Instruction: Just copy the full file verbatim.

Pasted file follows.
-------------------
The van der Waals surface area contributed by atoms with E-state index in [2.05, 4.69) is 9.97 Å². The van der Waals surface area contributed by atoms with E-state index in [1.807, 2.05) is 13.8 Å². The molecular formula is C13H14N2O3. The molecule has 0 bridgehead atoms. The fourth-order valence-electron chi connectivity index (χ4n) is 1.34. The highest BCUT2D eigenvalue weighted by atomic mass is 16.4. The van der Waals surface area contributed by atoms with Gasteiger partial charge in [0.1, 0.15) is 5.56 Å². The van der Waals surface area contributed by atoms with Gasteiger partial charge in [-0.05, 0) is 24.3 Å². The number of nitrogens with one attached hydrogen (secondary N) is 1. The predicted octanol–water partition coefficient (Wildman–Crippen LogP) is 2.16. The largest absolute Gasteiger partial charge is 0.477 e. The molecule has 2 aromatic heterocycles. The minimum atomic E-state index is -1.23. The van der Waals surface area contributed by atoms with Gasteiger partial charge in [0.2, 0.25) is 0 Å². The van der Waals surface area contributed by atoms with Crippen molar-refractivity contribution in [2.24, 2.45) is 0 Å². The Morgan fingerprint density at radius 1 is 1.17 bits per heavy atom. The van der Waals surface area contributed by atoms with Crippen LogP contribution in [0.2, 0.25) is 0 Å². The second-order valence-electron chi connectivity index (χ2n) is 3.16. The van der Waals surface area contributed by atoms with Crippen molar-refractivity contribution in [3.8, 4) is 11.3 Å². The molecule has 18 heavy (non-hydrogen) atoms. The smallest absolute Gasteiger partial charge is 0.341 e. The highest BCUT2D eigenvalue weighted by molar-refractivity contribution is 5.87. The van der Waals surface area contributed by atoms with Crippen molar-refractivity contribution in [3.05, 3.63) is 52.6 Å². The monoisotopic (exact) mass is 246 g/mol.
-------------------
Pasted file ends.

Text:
The van der Waals surface area contributed by atoms with E-state index in [2.05, 4.69) is 9.97 Å². The van der Waals surface area contributed by atoms with E-state index in [1.807, 2.05) is 13.8 Å². The molecular formula is C13H14N2O3. The molecule has 0 bridgehead atoms. The fourth-order valence-electron chi connectivity index (χ4n) is 1.34. The highest BCUT2D eigenvalue weighted by atomic mass is 16.4. The van der Waals surface area contributed by atoms with Gasteiger partial charge in [0.1, 0.15) is 5.56 Å². The van der Waals surface area contributed by atoms with Gasteiger partial charge in [-0.05, 0) is 24.3 Å². The number of nitrogens with one attached hydrogen (secondary N) is 1. The predicted octanol–water partition coefficient (Wildman–Crippen LogP) is 2.16. The largest absolute Gasteiger partial charge is 0.477 e. The molecule has 2 aromatic heterocycles. The minimum atomic E-state index is -1.23. The van der Waals surface area contributed by atoms with Gasteiger partial charge in [0.2, 0.25) is 0 Å². The van der Waals surface area contributed by atoms with Crippen molar-refractivity contribution in [2.24, 2.45) is 0 Å². The Morgan fingerprint density at radius 1 is 1.17 bits per heavy atom. The van der Waals surface area contributed by atoms with Crippen LogP contribution in [0.2, 0.25) is 0 Å². The second-order valence-electron chi connectivity index (χ2n) is 3.16. The van der Waals surface area contributed by atoms with Crippen molar-refractivity contribution in [3.8, 4) is 11.3 Å². The molecule has 18 heavy (non-hydrogen) atoms. The smallest absolute Gasteiger partial charge is 0.341 e. The highest BCUT2D eigenvalue weighted by molar-refractivity contribution is 5.87. The van der Waals surface area contributed by atoms with Crippen molar-refractivity contribution in [3.05, 3.63) is 52.6 Å². The monoisotopic (exact) mass is 246 g/mol.